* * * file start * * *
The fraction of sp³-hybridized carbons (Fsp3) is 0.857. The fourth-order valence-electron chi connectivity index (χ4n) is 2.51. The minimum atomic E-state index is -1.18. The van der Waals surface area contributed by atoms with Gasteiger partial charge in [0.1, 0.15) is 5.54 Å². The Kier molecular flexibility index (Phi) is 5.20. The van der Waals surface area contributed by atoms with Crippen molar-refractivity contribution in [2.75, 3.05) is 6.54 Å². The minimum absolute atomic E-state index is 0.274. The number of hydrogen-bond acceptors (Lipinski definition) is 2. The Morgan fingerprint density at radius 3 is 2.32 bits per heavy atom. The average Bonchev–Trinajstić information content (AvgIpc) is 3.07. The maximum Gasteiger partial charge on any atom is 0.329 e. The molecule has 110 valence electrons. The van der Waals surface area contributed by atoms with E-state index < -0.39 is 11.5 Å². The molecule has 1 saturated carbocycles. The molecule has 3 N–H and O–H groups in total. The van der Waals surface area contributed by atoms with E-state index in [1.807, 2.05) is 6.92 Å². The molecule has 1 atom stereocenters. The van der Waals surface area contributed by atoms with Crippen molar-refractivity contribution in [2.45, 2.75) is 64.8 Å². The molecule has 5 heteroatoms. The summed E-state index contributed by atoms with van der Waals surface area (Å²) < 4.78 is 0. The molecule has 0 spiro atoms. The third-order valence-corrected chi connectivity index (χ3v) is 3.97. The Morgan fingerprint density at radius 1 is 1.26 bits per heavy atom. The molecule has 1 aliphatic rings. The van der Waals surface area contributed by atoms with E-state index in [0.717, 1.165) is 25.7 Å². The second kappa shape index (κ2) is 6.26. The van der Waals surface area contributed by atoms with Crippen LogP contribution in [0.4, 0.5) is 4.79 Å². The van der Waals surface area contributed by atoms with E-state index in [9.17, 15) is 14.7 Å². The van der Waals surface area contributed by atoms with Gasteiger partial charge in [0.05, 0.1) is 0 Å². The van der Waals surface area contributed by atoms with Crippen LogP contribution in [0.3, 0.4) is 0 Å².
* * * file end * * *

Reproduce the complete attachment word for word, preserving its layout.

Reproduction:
The fraction of sp³-hybridized carbons (Fsp3) is 0.857. The fourth-order valence-electron chi connectivity index (χ4n) is 2.51. The minimum atomic E-state index is -1.18. The van der Waals surface area contributed by atoms with Gasteiger partial charge in [0.1, 0.15) is 5.54 Å². The Kier molecular flexibility index (Phi) is 5.20. The van der Waals surface area contributed by atoms with Crippen molar-refractivity contribution in [2.75, 3.05) is 6.54 Å². The minimum absolute atomic E-state index is 0.274. The number of hydrogen-bond acceptors (Lipinski definition) is 2. The Morgan fingerprint density at radius 3 is 2.32 bits per heavy atom. The average Bonchev–Trinajstić information content (AvgIpc) is 3.07. The maximum Gasteiger partial charge on any atom is 0.329 e. The molecule has 110 valence electrons. The van der Waals surface area contributed by atoms with E-state index < -0.39 is 11.5 Å². The molecule has 1 saturated carbocycles. The molecule has 3 N–H and O–H groups in total. The van der Waals surface area contributed by atoms with E-state index in [1.807, 2.05) is 6.92 Å². The molecule has 1 atom stereocenters. The van der Waals surface area contributed by atoms with Crippen molar-refractivity contribution in [2.45, 2.75) is 64.8 Å². The molecule has 5 heteroatoms. The summed E-state index contributed by atoms with van der Waals surface area (Å²) < 4.78 is 0. The molecule has 0 spiro atoms. The third-order valence-corrected chi connectivity index (χ3v) is 3.97. The Morgan fingerprint density at radius 1 is 1.26 bits per heavy atom. The molecule has 1 aliphatic rings. The van der Waals surface area contributed by atoms with E-state index in [0.717, 1.165) is 25.7 Å². The second kappa shape index (κ2) is 6.26. The van der Waals surface area contributed by atoms with Crippen LogP contribution in [0.4, 0.5) is 4.79 Å². The van der Waals surface area contributed by atoms with E-state index in [9.17, 15) is 14.7 Å². The van der Waals surface area contributed by atoms with Gasteiger partial charge in [0.05, 0.1) is 0 Å². The van der Waals surface area contributed by atoms with Crippen LogP contribution in [0.3, 0.4) is 0 Å².